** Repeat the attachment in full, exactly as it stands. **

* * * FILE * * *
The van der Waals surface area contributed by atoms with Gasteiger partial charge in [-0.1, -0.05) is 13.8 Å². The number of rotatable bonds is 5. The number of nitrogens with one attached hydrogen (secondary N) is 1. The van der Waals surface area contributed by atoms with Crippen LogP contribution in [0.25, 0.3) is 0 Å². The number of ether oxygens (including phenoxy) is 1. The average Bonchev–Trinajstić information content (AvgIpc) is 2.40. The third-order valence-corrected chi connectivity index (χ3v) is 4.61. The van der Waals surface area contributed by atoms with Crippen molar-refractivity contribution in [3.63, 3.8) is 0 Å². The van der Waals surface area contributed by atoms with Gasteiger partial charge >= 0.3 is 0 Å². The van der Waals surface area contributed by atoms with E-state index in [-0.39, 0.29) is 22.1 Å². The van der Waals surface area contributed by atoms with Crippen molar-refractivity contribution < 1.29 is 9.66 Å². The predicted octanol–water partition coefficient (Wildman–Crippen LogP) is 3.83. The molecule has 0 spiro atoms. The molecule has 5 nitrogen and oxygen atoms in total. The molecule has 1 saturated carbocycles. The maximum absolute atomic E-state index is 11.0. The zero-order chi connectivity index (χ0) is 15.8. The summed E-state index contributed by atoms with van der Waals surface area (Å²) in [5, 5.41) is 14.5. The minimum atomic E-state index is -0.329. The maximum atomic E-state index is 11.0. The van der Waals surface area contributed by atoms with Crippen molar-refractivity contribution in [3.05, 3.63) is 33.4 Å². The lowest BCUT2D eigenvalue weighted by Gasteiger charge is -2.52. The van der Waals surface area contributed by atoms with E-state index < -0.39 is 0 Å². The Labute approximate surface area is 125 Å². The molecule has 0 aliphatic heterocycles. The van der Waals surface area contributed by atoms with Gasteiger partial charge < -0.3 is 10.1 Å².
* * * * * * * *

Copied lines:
The van der Waals surface area contributed by atoms with Gasteiger partial charge in [-0.1, -0.05) is 13.8 Å². The number of rotatable bonds is 5. The number of nitrogens with one attached hydrogen (secondary N) is 1. The van der Waals surface area contributed by atoms with Crippen LogP contribution in [0.25, 0.3) is 0 Å². The number of ether oxygens (including phenoxy) is 1. The average Bonchev–Trinajstić information content (AvgIpc) is 2.40. The third-order valence-corrected chi connectivity index (χ3v) is 4.61. The van der Waals surface area contributed by atoms with Crippen molar-refractivity contribution in [3.63, 3.8) is 0 Å². The van der Waals surface area contributed by atoms with Gasteiger partial charge >= 0.3 is 0 Å². The van der Waals surface area contributed by atoms with E-state index in [-0.39, 0.29) is 22.1 Å². The van der Waals surface area contributed by atoms with Crippen molar-refractivity contribution < 1.29 is 9.66 Å². The predicted octanol–water partition coefficient (Wildman–Crippen LogP) is 3.83. The molecule has 0 spiro atoms. The molecule has 5 nitrogen and oxygen atoms in total. The molecule has 1 saturated carbocycles. The maximum absolute atomic E-state index is 11.0. The zero-order chi connectivity index (χ0) is 15.8. The summed E-state index contributed by atoms with van der Waals surface area (Å²) in [5, 5.41) is 14.5. The minimum atomic E-state index is -0.329. The maximum atomic E-state index is 11.0. The van der Waals surface area contributed by atoms with Crippen molar-refractivity contribution in [3.05, 3.63) is 33.4 Å². The lowest BCUT2D eigenvalue weighted by Gasteiger charge is -2.52. The van der Waals surface area contributed by atoms with E-state index < -0.39 is 0 Å². The Labute approximate surface area is 125 Å². The molecule has 0 aliphatic heterocycles. The van der Waals surface area contributed by atoms with Gasteiger partial charge < -0.3 is 10.1 Å².